The disease they call depression
ROSES AND THORNS - Pia Roces Morato (The Philippine Star) - January 18, 2019 - 12:00am

Depression is a common yet serious medical condition that affects millions of people worldwide. There are moments in life where we find ourselves uttering about how depressed we are whether it be as an in passing comment, a joke “half meant” or for some, a serious phase that has simply reached a point where “shaking it off” is easier said than done.

A medical illness such as depression generally affects how you feel, the way you think , and how you act. The good part about this however is that depression is treatable and getting help is just the first step.

The early signs of depression usually help some people become aware of a condition that needs to be addressed.

Loss of appetite and difficulty sleeping are some of the earliest symptoms that one may be facing while going through depression.

But having said all this, it seems however that many of us get caught up with the stigma that is sadly attached to this condition because mental health issues are uncomfortable to talk about more so admit.

Perhaps one of the most difficult challenges for people with depression is going through the social stigma that is just so prevalent with this disease as prejudices and other beliefs pose as a threat.

It is here where the feelings of rejection and discrimination affects a person’s decision to seek immediate help.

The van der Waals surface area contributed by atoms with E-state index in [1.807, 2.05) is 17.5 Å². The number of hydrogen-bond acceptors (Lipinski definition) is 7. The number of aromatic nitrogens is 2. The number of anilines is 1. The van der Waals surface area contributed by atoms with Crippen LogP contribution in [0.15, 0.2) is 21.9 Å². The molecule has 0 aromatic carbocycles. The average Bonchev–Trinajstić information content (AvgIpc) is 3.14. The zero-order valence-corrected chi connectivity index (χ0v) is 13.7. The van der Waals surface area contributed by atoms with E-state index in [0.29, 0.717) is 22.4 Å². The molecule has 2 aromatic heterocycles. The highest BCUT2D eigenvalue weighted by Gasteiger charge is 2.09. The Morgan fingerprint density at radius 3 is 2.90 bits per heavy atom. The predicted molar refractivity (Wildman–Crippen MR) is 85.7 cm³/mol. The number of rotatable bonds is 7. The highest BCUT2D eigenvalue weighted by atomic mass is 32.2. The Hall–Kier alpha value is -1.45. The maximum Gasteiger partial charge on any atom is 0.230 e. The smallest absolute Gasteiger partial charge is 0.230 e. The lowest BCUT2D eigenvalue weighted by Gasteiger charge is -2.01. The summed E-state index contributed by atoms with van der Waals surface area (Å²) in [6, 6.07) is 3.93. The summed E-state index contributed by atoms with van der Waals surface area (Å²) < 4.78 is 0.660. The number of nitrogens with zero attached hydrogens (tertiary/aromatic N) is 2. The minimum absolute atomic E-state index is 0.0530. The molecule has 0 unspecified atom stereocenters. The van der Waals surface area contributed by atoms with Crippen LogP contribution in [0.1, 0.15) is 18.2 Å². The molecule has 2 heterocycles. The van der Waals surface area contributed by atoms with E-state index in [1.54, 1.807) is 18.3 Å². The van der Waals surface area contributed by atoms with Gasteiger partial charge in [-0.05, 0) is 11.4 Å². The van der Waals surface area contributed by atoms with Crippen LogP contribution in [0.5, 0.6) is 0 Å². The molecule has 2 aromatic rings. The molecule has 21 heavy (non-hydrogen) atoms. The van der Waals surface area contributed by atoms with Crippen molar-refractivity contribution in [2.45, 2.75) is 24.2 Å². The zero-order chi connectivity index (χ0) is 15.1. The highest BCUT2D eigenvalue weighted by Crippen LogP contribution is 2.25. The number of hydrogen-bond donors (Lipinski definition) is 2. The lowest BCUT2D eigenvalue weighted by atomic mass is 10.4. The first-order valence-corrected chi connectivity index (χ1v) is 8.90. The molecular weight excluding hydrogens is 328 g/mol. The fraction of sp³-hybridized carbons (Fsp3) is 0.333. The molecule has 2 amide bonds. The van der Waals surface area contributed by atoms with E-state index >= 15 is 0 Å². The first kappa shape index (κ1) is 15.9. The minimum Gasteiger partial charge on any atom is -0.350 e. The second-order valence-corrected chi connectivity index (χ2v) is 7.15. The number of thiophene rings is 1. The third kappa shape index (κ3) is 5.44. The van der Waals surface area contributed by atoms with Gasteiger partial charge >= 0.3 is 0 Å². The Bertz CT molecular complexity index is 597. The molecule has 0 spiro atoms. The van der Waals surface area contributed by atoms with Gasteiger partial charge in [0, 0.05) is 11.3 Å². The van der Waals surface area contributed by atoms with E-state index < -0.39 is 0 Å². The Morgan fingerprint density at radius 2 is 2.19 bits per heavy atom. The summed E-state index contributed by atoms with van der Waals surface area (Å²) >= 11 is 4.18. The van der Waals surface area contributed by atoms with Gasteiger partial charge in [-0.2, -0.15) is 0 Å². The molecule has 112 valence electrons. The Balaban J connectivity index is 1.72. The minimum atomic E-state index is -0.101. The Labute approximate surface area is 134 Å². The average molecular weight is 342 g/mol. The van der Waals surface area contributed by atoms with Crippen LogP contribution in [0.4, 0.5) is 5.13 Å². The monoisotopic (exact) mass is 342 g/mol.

Obviously, society plays a huge role in this issue and most of all, the lack of education is overwhelming.

Studies have shown that the family, considering it is the most basic unit of society, can be the source of stigma which affects especially the youth.

We have heard too many stories of friends and other people alike who have gone to the extent of taking their own lives as there is a serious link between depression and suicide. Support therefore is crucial when it comes to depression.
Mental health issues are just as important as your financial, emotional and physical health.

Our bodies are made to interact with the many facets of life which determines our well-being internally and externally. There is a balance that we ought to connect in order for us to nurture our overall wellness.

Eliminating the stigma that plagues those who are seriously affected by depression requires an education. Much attention is now being given to reduce the stigma and discrimination many sufferers face.

It is certainly time to focus on mental health issues with both proper and inclusive approach necessary for effective recovery.

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